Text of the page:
Tis the season…of shopping lists, Elf on the Shelf, and hours in the kitchen cooking up goodies. But what does this holiday frenzy have to do with leadership? This special time of year provides leaders a chance to shine, or be the Grinch, and trust me being labeled the Grinch not only hurts personally, it impacts the bottom line!
Since the end of October, the Christmas decorations and kiosks of holiday treats have been creeping into stores and offices around the country. It seems that the commercialization of Christmas continues to grow every year, but it wasn’t always like this. In the mid-19th century, Americans returned to the practice of celebrating Christmas, but it was re-invented as “a family-centered day of peace and nostalgia.” Let’s pick apart why you need to keep this in mind as you lead people through the season.
Followers constantly watch leaders; what you say and do will no doubt have second and third order effects on your team. During this holiday season there are opportunities for you to help your teams get back to the original meaning of Christmas, and to become a stronger team through the process. In his article on “History Today,” Penne Restad said, “It is in the brief December season that Americans, using the language and objects of their culture, recapture ideals and act according to their better selves.” Here are a few ideas to help us get back to our “better selves” during this holiday season.
1. Less Receiving, More Giving. As a leader, reach out to the community and find a worthwhile organization to partner with throughout the year. Corporate social responsibility improves public image and increases employee engagement. Set aside time during the work week for employees to provide support to a partner organization. For example, maybe your local library needs volunteers to assist with children’s reading programs. Another option is to find a local shelter or food bank and donate either time or non-perishable goods to assist that organization with accomplishing its mission. Few things bring people together like serving others!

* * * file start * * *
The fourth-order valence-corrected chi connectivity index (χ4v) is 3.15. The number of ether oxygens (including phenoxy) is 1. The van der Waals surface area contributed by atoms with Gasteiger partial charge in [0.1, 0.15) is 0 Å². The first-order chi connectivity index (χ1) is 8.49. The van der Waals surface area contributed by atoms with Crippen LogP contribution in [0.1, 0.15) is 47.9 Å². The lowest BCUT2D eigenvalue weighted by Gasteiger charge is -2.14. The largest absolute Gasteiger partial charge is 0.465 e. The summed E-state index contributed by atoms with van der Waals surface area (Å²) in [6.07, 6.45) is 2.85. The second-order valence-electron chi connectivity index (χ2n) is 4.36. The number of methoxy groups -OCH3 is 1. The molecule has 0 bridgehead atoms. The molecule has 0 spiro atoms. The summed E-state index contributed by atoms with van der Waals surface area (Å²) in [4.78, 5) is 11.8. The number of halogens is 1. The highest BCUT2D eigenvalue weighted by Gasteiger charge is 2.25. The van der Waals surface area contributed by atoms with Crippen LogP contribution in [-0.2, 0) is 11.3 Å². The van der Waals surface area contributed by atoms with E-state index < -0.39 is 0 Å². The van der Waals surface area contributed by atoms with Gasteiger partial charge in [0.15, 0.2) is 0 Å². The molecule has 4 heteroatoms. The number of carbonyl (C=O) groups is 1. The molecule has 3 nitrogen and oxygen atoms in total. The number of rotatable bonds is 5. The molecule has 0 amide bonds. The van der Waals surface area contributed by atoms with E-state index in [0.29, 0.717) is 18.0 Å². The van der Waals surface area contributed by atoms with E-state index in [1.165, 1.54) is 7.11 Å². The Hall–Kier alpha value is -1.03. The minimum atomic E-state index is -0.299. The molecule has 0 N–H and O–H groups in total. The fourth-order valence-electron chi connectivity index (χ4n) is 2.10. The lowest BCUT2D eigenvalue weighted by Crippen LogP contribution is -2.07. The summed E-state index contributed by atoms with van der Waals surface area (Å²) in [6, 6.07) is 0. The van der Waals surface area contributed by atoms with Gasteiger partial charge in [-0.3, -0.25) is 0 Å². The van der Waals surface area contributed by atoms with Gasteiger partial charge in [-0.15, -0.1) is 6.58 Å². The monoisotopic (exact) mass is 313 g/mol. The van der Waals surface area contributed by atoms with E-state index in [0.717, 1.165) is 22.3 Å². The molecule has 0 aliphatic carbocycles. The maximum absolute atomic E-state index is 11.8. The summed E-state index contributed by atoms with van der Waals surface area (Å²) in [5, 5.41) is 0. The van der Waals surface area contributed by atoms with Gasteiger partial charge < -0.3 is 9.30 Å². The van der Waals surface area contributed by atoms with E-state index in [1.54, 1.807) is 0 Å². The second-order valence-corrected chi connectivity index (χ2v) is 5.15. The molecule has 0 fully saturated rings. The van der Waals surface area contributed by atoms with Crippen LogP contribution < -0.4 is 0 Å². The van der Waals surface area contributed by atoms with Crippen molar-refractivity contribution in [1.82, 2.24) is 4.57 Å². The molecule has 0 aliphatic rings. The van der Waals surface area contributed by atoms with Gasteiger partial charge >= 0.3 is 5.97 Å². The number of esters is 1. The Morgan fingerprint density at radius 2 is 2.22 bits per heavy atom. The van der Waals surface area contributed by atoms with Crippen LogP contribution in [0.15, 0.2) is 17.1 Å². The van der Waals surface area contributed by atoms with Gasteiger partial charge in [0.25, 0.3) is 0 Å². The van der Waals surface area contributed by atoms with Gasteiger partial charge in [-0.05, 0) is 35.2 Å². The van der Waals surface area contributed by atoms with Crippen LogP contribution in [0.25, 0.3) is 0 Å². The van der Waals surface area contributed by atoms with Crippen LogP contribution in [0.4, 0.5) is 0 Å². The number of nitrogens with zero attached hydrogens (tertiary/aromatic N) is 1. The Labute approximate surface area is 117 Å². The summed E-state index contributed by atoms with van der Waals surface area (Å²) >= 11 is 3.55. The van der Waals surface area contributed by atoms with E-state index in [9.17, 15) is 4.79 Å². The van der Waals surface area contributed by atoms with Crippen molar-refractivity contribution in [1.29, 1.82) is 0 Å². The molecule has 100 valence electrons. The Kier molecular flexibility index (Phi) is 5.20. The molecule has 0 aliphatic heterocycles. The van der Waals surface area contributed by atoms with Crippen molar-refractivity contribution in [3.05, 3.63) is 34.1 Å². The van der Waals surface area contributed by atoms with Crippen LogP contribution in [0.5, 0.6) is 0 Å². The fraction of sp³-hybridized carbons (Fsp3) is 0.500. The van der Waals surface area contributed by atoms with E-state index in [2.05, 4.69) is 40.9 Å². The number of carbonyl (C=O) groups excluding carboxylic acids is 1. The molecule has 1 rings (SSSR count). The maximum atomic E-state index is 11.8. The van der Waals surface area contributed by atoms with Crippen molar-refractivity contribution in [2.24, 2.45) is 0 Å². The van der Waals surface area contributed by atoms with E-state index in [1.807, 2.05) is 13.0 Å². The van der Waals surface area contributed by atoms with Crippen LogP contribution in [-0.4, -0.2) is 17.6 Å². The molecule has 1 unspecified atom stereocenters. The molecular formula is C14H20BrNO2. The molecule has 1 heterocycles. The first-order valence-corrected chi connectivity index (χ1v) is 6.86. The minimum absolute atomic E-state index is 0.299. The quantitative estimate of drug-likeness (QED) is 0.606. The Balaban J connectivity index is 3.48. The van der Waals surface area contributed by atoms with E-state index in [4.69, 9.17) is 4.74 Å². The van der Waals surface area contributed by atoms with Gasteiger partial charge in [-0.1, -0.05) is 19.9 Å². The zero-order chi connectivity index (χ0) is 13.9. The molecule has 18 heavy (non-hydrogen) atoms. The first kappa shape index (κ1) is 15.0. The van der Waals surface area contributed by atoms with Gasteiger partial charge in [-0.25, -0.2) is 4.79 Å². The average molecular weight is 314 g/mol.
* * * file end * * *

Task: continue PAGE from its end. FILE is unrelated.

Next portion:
2. Downsize the Christmas Party. Do you really need turkey and ham at the party? Do you need those fancy decorations to make the party great? Rather than spending all of that money on the Christmas Party, downsize the fanfare and donate the cost difference to a charitable organization. Or skip the party concept all together and donate time and effort to serve dinner at a local soup kitchen as your holiday event! Whether you choose to have a party or not, make a conscious decision about the amount of money spent on extravagance and look for ways to ensure the money goes to good use. Google “holiday party team building activities” – there’s no shortage of ideas out there!
3. Handmade vs. Store-Bought. One of my favorite activities during past office Christmas parties was the “White Elephant Gift Exchange.” In most offices, a price limit is set and everyone buys little trinkets that will be forgotten before the car engine cools down after the drive home from the party. This Christmas, if your organization is doing a gift exchange, change it up – all gifts have to be handmade! This is a fantastic way to learn about your team and each person’s unique skills. You likely have some very creative individuals with hidden talents!
4. Focus on Team Building. The holidays are about spending time with those we care about and showing them that they are important to us, which most definitely includes people on our work teams. Spend a few hours or an entire day during the holiday season developing camaraderie amongst your team. This could even be a great tax write off! Relationships are important in every facet of life and the holidays help remind us that developing relationships takes time! Seize the opportunity, and get your people together while get togethers are the seasonal norm.
This Christmas, as a leader, I’m committed to downsizing the materialism, slowing down a bit, and finding creative ways to be more of my “better self.” Throughout the year we, as leaders, are presented with opportunities to choose a path that brings our teams together, an opportunity to “be better.” During this holiday season, I encourage you to look for ideas to reach out to your community, identify creative skills within your team, and do more with less. What ideas do you, as a leader, have for your organization?